How Will the EU Fill the Hole in its Budget after Brexit?

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This Article was first published on Reaction.

Brexit negotiations have finally begun and, contrary to reports in the UK, in some respects the EU has been rather divided. Spanish MEP Antonio López-Istúriz White contradicted European Commission President, Jean-Claude Juncker’s stance recently, on Prime Minister, Theresa May’s EU citizens’ rights offer, saying it was “appreciated”. Juncker said May’s offer was “not sufficient”. Another Spanish MEP, Esteban Pons, has said he will fight to take the UK back into the European Union once we leave.

Splits at the senior level have also opened up over whether the UK could choose to turn back and reverse the Brexit process. EU leaders such as Emmanuel Macron, Donald Tusk and Leo Varadkar have made it clear they would be open to this idea – however much this might undermine democracy. Not that the EU has ever minded overturning referendum results. Other leaders like Belgium’s Prime Minister, Charles Michel and Chancellor Angela Merkel have been much clearer the process is now irreversible.

Politicians always have an eye on the not-so-distant future, and on money. One problem for the EU is the prospect of filling the funding gap which will be created when the UK leaves. Indeed, the EU Budget Commissioner, Gunther Oettinger, warned earlier this month of this very shortfall.

The black hole which will be created has been estimated by the Jacques Delors Institute to be between €5 (£4.4) and €17 (£14.95) billion– with the most likely outcome being a €10 (£8.79) billion reduction in EU revenue. This is a sizeable hole in the EU budget. It represents – if we take the 2016 EU budget – 6.9% of the total revenue.

Of course, it would be much easier to simply try and tempt the UK into staying, rather than face the difficult decisions of extra contributions or higher taxes for member states. Which may be what those encouraging the UK to stay in the EU have an eye on. However, Article 50 has been triggered, and we have no intention of going back on it.

Brexit and the impending negotiations on how to fill the monetary black hole threaten to inflame tensions still there from the eurozone debt crisis. The creation of a common currency which included member states with varying levels of wealth, has always meant a euro exchange rate which is undervalued for countries such as Germany and France, and overvalued for poorer countries such as Greece and Slovakia. This has buoyed the economies of richer countries and restricted those of poorer ones – because of the competitive advantage this gives to the richer nations exporting their goods.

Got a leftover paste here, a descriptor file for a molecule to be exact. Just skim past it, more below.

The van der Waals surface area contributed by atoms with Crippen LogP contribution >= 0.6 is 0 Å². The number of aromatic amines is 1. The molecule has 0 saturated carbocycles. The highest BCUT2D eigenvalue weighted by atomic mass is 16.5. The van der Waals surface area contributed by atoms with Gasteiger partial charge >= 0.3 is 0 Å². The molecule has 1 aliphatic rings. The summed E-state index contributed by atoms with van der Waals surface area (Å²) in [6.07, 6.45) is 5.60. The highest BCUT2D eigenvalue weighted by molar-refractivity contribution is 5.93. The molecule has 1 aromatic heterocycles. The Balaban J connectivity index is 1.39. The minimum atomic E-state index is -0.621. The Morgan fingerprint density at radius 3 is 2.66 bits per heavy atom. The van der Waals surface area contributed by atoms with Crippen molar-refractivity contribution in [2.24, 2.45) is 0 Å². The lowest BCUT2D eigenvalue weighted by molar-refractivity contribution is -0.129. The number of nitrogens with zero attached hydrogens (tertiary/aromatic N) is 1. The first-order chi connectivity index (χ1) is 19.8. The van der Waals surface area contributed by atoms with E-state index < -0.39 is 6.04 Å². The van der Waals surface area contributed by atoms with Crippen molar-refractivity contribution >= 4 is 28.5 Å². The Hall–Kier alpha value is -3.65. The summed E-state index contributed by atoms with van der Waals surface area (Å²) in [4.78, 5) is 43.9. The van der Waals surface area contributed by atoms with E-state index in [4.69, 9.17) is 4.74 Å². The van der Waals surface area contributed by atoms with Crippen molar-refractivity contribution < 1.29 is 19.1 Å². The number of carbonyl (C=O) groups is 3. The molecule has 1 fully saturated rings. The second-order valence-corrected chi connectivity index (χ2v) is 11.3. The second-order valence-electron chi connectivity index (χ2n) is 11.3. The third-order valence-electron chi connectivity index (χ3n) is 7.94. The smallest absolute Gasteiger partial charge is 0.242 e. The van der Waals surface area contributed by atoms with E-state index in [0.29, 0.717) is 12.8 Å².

One of the staple ways countries come out of major recessions and economic crises is via the large increase in export competitiveness, caused by the resulting currency depreciation. This cannot happen effectively in the eurozone. Even in the midst of the sovereign debt crisis, when the euro did indeed depreciate in value, in relative terms the Euro remained far too strong for a country like Greece to regain its competitiveness. Thus, Greece sank into an almost 6-year recession. Its debt is now standing at 177% of GDP – although finally stable at this level.

In contrast, Iceland is the archetypical example of how having your own currency protects an economy against the woes of a country like Greece. Iceland’s banks completely failed and they were not bailed out. Iceland had to accept loans from the IMF and its Scandinavian neighbours totalling $4.6 (£3.55) billion to protect domestic deposits and cushion the economy’s free fall. It had two technical recessions, one lasting 6 months in 2008, and one lasting just over a year from the middle of 2009 to towards the end of 2010. Combined recessions not totalling more than 2 years in length. It has since returned to solid growth. It’s debt to GDP ballooned to 95.1% in 2011 – it has since been reduced to 54% in 2016. This remarkable feat – dubbed the Icelandic Miracle – can largely be put down to the ability of its currency to actually reflect the competitiveness of its economy.

It wouldn’t be correct to assert the sole plight of Greece, and other struggling eurozone economies, has been the lack of its own currency. Indeed, the disparities of wealth were well in place before the euro came into existence – but it’s made the situation worse. The financial and sovereign debt crisis exposed the euro as keeping the richer eurozone countries rich and the poorer countries poor.

One way this has always been mitigated has been the transfer of EU funds from the rich contributor nations to the poorer receiver nations. In 2014 €41.4 (£36.41) billion of EU funds went to “the development of poorer nations”. The gap Brexit will leave in the EU finances is going to put pressure on all areas of the EU budget.

Poorer eurozone Member States, which have already seen the oppressive effect the euro has had on their economies, could well be asked to take a cut to their EU funding. We all know the political furore welfare cuts can cause. To add to this, member states which are already bankrolling the EU – mainly Germany – will be asked to pay even more. The Delors Institute estimates Germany’s contributions will rise the most in absolute terms by €3.5 (£3.08) billion. These populations are already weary from, as they see it, having to bailout other EU countries – Greece, Spain, Ireland, Portugal and Cyprus. Will they want to cough up more cash? Once we get Britain out, the EU will be facing some tough negotiations of its own.

Jack Tagholm–Child is a Research Executive at Cross Party Grassroots Campaign Get Britain Out

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